Information for Miners
Engaging with Tr'ondëk Hwëch'in
TH encourages healthy and respectful working relationships with proponents undertaking mineral exploration or development projects in TH Traditional Territory. Early, effective engagement during mine or exploration planning is fundamental to a successful project. Proponents should review and understand the TH Mining Mandate, which sets out TH expectations of mining companies operating on our traditional territory. We also have other resources for mining proponents at all stages, from exploration to closure and reclamation:
Mining Engagement Flow Chart
Engaging with Yukon First Nations and Communities
Best Practices for Heritage Resources
Class 1 Notification on Settlement Land is the law
As of July 1, 2014, miners must notify Yukon Energy, Mines and Resources of all Class 1 activities on Settlement Land.
Mining on Settlement Land
If you own mining claims on settlement land, the Yukon’s mining acts do not tell the whole story. Your rights and responsibilities are also affected by the Tr'ondëk Hwëch'in Final Agreement (THFA) and TH laws. Miners should pay particularly close attention to Chapter 18 of the THFA, which outlines how your access and mining rights relate to our rights as the surface owners and regulators.
The THFA also applies different rules to claims staked before and after July 16, 1998, the effective date of the THFA. In general, on-claim activities are regulated under Yukon mining laws. However, the THFA carefully defines your access rights, and you should be familiar with the sections of Chapter 18 that apply to your situation.
Be aware that off-claim construction of new access, or improvement of existing access, will require our consent or an order from the Yukon Surface Rights Board. TH may require a compensation agreement as a condition of consent. The Surface Rights Board may likewise award compensation as part of any access dispute.
You may need our consent for mining activities on Category B settlement land
If your Category B claims were staked after July 16, 1998, you made need our consent for your activities. Under the THFA, these claims are considered “New Mineral Rights,” and the rules that apply to you are very different from the laws of settlement land.
Perhaps the most important rules are contained in Chapter 18.4.0. Miners need our consent or an order from the Yukon Surface Rights Board to use heavy equipment or mining methods more disruptive or damaging to the land than hand labour methods.
Firstly, some Class 1 activities trigger this consent requirement even if they do not trigger an assessment under the Yukon Environmental and Socio-economic Assessment Act. To avoid violating the 18.4.0 consent rules, make sure that you comply with Yukon’s new Class 1 Notification rules, which apply to all settlement land. The Chief of Mining Land Use will forward your operating plan to TH for consultation, which will allow TH to identify Class 1 activities that require our consent.
Secondly, TH may require a compensation agreement as a condition of consent. The Surface Rights Board may likewise award compensation as part of any access dispute.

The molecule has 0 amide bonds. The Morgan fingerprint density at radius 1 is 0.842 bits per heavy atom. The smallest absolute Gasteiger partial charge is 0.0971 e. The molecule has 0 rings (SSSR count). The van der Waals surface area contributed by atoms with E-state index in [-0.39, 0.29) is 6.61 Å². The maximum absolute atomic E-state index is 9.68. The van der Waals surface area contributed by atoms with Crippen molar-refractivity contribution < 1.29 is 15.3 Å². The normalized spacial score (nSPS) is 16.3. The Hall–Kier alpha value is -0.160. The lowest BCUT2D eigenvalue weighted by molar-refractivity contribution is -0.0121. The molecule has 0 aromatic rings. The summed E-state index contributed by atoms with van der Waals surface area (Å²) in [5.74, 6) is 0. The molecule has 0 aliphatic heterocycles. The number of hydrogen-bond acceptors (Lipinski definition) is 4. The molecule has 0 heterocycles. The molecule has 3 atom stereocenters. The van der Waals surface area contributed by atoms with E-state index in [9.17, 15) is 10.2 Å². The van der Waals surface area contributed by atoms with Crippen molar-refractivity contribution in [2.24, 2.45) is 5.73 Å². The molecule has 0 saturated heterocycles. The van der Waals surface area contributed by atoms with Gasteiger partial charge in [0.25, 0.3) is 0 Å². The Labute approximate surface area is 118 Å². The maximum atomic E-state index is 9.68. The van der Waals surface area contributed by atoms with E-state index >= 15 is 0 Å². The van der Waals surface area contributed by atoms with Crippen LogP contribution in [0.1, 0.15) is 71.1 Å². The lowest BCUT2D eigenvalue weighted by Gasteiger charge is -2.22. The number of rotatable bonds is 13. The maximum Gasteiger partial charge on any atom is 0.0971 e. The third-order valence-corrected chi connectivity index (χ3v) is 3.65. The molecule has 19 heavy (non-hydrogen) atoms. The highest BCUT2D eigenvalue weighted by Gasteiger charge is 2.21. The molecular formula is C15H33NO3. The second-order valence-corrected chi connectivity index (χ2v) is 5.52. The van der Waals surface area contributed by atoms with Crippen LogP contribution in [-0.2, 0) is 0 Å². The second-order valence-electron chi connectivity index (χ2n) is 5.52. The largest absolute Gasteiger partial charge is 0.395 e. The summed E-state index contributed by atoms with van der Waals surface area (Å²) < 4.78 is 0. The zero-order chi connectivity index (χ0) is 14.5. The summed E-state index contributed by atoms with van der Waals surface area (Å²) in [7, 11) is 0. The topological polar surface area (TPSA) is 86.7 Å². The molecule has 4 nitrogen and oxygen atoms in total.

We strongly encourage holders of New Mineral Rights to consult directly with TH before carrying out any work on our Category B lands.
Claims staked before July 16, 1998
If you staked claims before this date, the THFA treats these “grandfathered” claims as “Existing Mineral Rights.” These claims may exist on Category A or B settlement land.
Under Yukon’s new Class 1 Notification rules, you must provide notice of all Class 1 activities.
Be aware that Yukon mining laws only cover on-claim activities. If you require new or improved off-claim access, such activities require our consent or an order from the Yukon Surface Rights Board. TH may require a compensation agreement as a condition of consent. The Surface Rights Board may likewise award compensation as part of any access dispute.
Residential use of settlement land by placer miners
Section 48(1)(c) of the Placer Mining Act, which dates from 1906, gives placer miners the right to construct and maintain a residence on their claims. This section is inconsistent with our surface ownership and jurisdiction on settlement land.
TH does not believe that staking a placer claim should entitle a person to build a residence on those claims. While we have no intention of disturbing settlement land miners who are actively working their claims, we will take action to address situations where a claimholder is performing minimal work while continuing to occupy the surface.
We strongly encourage settlement land miners who have or want an on-claim residence to seek a land use permit from the Land and Resources branch.
Timber harvest on settlement land by placer miners
Section 48(1)(b) of the Placer Mining Act, which dates from 1906, gives placer miners the right to “cut timber, not otherwise acquired, for their own use and for any purpose incidental and necessary to the operation of their claim.” This section is inconsistent with our ownership of timber on settlement land; Yukon Government has no authority to grant rights to timber it does not own or control.
TH understands that placer mining often involves clearing trees, and that some harvest of timber may be necessary to work the claim. We do not challenge the right to use timber for purposes incidental and necessary to that work. However, if a placer miner wants to cut timber “for their own use,” they should seek a land use permit from the Land and Resources branch. Miners should also salvage any unused timber and notify Land and Resources so that it can be collected and distributed to TH citizens.
Timber harvested on settlement land should not be sold under any circumstances.